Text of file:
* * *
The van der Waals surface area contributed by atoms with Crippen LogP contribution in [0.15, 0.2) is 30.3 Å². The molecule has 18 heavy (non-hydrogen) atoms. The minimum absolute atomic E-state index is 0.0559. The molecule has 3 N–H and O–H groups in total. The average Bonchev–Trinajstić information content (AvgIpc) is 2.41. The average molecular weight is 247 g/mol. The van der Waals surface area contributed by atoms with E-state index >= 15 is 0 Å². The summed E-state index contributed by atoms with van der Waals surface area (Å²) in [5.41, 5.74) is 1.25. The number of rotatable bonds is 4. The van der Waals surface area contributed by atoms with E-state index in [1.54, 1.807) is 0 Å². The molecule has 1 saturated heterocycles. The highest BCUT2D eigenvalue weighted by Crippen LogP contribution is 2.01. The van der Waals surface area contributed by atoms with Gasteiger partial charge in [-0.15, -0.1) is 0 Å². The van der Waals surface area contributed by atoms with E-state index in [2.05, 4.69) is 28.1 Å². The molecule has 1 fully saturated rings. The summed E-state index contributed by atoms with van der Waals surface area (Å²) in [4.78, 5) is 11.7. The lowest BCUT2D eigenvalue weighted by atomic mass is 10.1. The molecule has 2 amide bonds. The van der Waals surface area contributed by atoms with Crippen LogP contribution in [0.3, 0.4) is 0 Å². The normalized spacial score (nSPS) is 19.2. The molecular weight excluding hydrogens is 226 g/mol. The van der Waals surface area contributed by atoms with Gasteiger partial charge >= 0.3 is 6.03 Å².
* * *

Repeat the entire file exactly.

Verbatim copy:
The van der Waals surface area contributed by atoms with Crippen LogP contribution in [0.15, 0.2) is 30.3 Å². The molecule has 18 heavy (non-hydrogen) atoms. The minimum absolute atomic E-state index is 0.0559. The molecule has 3 N–H and O–H groups in total. The average Bonchev–Trinajstić information content (AvgIpc) is 2.41. The average molecular weight is 247 g/mol. The van der Waals surface area contributed by atoms with E-state index >= 15 is 0 Å². The summed E-state index contributed by atoms with van der Waals surface area (Å²) in [5.41, 5.74) is 1.25. The number of rotatable bonds is 4. The van der Waals surface area contributed by atoms with E-state index in [1.54, 1.807) is 0 Å². The molecule has 1 saturated heterocycles. The highest BCUT2D eigenvalue weighted by Crippen LogP contribution is 2.01. The van der Waals surface area contributed by atoms with Gasteiger partial charge in [-0.15, -0.1) is 0 Å². The van der Waals surface area contributed by atoms with E-state index in [2.05, 4.69) is 28.1 Å². The molecule has 1 fully saturated rings. The summed E-state index contributed by atoms with van der Waals surface area (Å²) in [4.78, 5) is 11.7. The lowest BCUT2D eigenvalue weighted by atomic mass is 10.1. The molecule has 2 amide bonds. The van der Waals surface area contributed by atoms with Crippen LogP contribution in [0.3, 0.4) is 0 Å². The normalized spacial score (nSPS) is 19.2. The molecular weight excluding hydrogens is 226 g/mol. The van der Waals surface area contributed by atoms with Gasteiger partial charge >= 0.3 is 6.03 Å².